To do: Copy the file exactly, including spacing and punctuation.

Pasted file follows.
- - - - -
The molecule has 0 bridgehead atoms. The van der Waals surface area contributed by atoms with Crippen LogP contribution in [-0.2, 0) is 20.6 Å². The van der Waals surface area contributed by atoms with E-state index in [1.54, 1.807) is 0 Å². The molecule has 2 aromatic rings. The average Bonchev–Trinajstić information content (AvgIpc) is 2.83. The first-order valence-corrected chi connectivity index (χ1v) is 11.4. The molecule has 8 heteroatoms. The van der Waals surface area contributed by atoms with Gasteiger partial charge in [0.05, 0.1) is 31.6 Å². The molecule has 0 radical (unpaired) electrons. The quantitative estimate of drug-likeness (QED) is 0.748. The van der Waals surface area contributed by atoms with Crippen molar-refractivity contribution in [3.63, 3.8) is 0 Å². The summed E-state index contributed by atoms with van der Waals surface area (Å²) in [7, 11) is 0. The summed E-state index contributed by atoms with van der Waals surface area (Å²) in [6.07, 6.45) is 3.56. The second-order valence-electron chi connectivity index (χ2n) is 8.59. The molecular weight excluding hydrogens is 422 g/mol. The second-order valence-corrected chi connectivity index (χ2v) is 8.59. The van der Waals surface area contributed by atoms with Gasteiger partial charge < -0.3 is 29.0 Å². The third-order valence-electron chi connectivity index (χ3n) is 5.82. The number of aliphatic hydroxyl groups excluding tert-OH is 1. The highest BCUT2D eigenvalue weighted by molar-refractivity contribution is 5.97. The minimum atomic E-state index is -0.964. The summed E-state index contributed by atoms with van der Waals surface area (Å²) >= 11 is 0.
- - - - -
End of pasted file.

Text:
The molecule has 0 bridgehead atoms. The van der Waals surface area contributed by atoms with Crippen LogP contribution in [-0.2, 0) is 20.6 Å². The van der Waals surface area contributed by atoms with E-state index in [1.54, 1.807) is 0 Å². The molecule has 2 aromatic rings. The average Bonchev–Trinajstić information content (AvgIpc) is 2.83. The first-order valence-corrected chi connectivity index (χ1v) is 11.4. The molecule has 8 heteroatoms. The van der Waals surface area contributed by atoms with Gasteiger partial charge in [0.05, 0.1) is 31.6 Å². The molecule has 0 radical (unpaired) electrons. The quantitative estimate of drug-likeness (QED) is 0.748. The van der Waals surface area contributed by atoms with Crippen molar-refractivity contribution in [3.63, 3.8) is 0 Å². The summed E-state index contributed by atoms with van der Waals surface area (Å²) in [7, 11) is 0. The summed E-state index contributed by atoms with van der Waals surface area (Å²) in [6.07, 6.45) is 3.56. The second-order valence-electron chi connectivity index (χ2n) is 8.59. The molecular weight excluding hydrogens is 422 g/mol. The second-order valence-corrected chi connectivity index (χ2v) is 8.59. The van der Waals surface area contributed by atoms with Gasteiger partial charge < -0.3 is 29.0 Å². The third-order valence-electron chi connectivity index (χ3n) is 5.82. The number of aliphatic hydroxyl groups excluding tert-OH is 1. The highest BCUT2D eigenvalue weighted by molar-refractivity contribution is 5.97. The minimum atomic E-state index is -0.964. The summed E-state index contributed by atoms with van der Waals surface area (Å²) >= 11 is 0.